• Your baby may want more of your attention
  • Your baby is full and has begun playing
  • They may be trying to soothe their sore gums

While their first bite may take us by surprise, there are several solutions Mums can try when breastfeeding.

  1. Give your baby something hard and cold to chew before feeding them.
  2. Hold your baby close to your chest at a different angle so they have a big wide mouth where top incisors aren’t resting on your breast.
  3. Rub baby’s gums before a feed.
A child wearing a pink t-shirt and a full set of baby teeth smiles at the camera anticipating when her baby teeth will fall out. Behind her is an outdoor environment.

At what age do baby teeth fall out?

Most children lose their primary (baby) teeth between ages 6 and 7. The permanent teeth often push the baby teeth out as they grow in.

There are occasions when permanent teeth grow behind or in front of the baby teeth. If this happens and the baby tooth remains, it might be time to visit the dentist.

Crooked or misplaced teeth can be caused by children sucking on their thumbs or dummies pushing teeth both forward or backward.

When a baby tooth gets loosened too early, it can cause permanent teeth to shift over and create overcrowding as they grow. Overcrowding can lead to needing braces or retainers when all the baby teeth are gone, usually after 12.

Practising good oral hygiene when a baby’s first tooth erupts supports your child in maintaining a healthy lifestyle.

When should you start helping your baby brush their teeth?

You should start helping your baby brush their teeth when their first tooth shows up. However, you should only use a soft baby toothbrush with water and not toothpaste for the first 18 months.

You can look after your child’s gums before their teeth begin to grow by gently wiping them with a damp cloth or gauze.

While brushing your child’s teeth twice daily helps prevent cavities and gum disease, it isn’t guaranteed. But it can set your child up for good dental habits for life. Having a healthy diet and limiting sugary foods can also help.

Dentist visiting an early childhood centre peers into a young child's mouth. The dentist holds a mirror and light. The child wearing a green shirt is calm and looking towards the camera while enjoying their first dental visit.

When should you take your baby for their first dental visit?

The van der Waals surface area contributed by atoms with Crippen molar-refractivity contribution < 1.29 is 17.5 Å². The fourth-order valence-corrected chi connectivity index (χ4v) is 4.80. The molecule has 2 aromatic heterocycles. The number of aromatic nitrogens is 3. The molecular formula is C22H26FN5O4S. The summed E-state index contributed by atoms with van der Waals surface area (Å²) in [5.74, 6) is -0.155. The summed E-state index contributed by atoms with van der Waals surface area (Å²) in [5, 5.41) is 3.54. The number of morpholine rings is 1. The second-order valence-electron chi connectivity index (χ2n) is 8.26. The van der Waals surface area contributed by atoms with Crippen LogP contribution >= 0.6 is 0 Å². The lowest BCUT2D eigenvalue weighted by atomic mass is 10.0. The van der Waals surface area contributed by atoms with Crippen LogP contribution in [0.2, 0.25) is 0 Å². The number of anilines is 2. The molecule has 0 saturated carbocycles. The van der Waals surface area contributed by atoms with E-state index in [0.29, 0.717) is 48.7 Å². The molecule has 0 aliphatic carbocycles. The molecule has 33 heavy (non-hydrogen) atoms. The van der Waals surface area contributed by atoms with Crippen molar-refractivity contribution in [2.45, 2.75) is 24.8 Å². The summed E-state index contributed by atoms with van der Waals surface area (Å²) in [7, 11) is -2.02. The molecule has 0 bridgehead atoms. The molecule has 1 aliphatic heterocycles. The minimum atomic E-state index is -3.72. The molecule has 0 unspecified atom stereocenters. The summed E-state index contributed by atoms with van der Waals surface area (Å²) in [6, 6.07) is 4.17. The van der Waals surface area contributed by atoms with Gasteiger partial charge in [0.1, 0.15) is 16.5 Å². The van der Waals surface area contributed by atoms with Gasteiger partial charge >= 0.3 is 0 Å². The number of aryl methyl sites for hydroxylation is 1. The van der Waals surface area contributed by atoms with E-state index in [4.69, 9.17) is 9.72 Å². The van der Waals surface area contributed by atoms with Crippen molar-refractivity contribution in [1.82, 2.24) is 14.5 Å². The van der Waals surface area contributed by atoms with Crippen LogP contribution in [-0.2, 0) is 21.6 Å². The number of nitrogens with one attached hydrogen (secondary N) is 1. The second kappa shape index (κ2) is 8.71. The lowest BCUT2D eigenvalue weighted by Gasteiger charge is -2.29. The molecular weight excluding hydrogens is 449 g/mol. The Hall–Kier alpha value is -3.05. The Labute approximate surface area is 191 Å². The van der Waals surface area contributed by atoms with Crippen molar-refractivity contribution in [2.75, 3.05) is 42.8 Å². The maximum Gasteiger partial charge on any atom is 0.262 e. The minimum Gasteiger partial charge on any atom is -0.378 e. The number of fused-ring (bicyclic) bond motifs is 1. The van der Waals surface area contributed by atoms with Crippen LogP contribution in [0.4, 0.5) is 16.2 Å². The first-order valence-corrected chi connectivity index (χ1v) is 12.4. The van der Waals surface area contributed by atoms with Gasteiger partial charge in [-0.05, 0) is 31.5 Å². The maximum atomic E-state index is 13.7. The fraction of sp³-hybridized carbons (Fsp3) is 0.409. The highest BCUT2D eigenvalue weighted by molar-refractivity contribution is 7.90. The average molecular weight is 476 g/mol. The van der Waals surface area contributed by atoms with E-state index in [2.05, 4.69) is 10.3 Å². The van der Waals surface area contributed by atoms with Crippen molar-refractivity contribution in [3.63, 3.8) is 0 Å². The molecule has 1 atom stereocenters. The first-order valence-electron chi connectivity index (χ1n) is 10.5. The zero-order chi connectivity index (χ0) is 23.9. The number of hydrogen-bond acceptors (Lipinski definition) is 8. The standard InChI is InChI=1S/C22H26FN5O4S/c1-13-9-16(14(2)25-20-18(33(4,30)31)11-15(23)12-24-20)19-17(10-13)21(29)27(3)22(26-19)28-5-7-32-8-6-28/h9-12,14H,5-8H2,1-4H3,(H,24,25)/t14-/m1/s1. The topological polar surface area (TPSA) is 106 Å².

The Royal Children’s Hospital in Melbourne recommends visiting the dentist when your baby’s first tooth appears. So, it is usually an excellent time to make that first appointment within their first 6 to 12 months.

At Petit ELJ several of our centres partner with their families to organise a local dentist visit. These are fun dental incursions often accompanied by stories, songs and sometimes a check-up. They also share their wisdom on dental hygiene and nutrition with children, families and educators.

At your baby’s first dental visit, your dentist will examine your baby’s mouth and check for abnormalities. They will also ask questions about your family history of oral diseases and advise how to keep your baby’s teeth healthy.

A dentist can also provide advice on:

  • Brushing techniques.
  • Pacifier or finger-sucking habits.
  • Bite.
  • Nutritional guidance to avoid tooth decay.

Taking a child to the dentist when they are young promotes healthy habits. It reduces the chance of tooth decay and can ease any fears they may have about visiting the dentist.

A child stands between two sitting educators wearing masks and promoting oral health. One educator holds a large lion plushie with big white teeth. The child brushes the plushie's teeth with an oversized toothbrush.

Set your child up for life with Petit Early Learning Journey

At Petit ELJ we support your child’s education and care every moment of each day. Their safety, learning, health and well-being are critical. We reflect this through routines, rituals and rhythms that nurture happy, healthy habits in our curriculum and education program.

Children are at the centre of everything we do. We believe that meaningful learning begins with nurturing genuine connections where a child reveals their curiosity to explore, investigate and learn more about the world. Give your child the best start in life with Petit ELJ.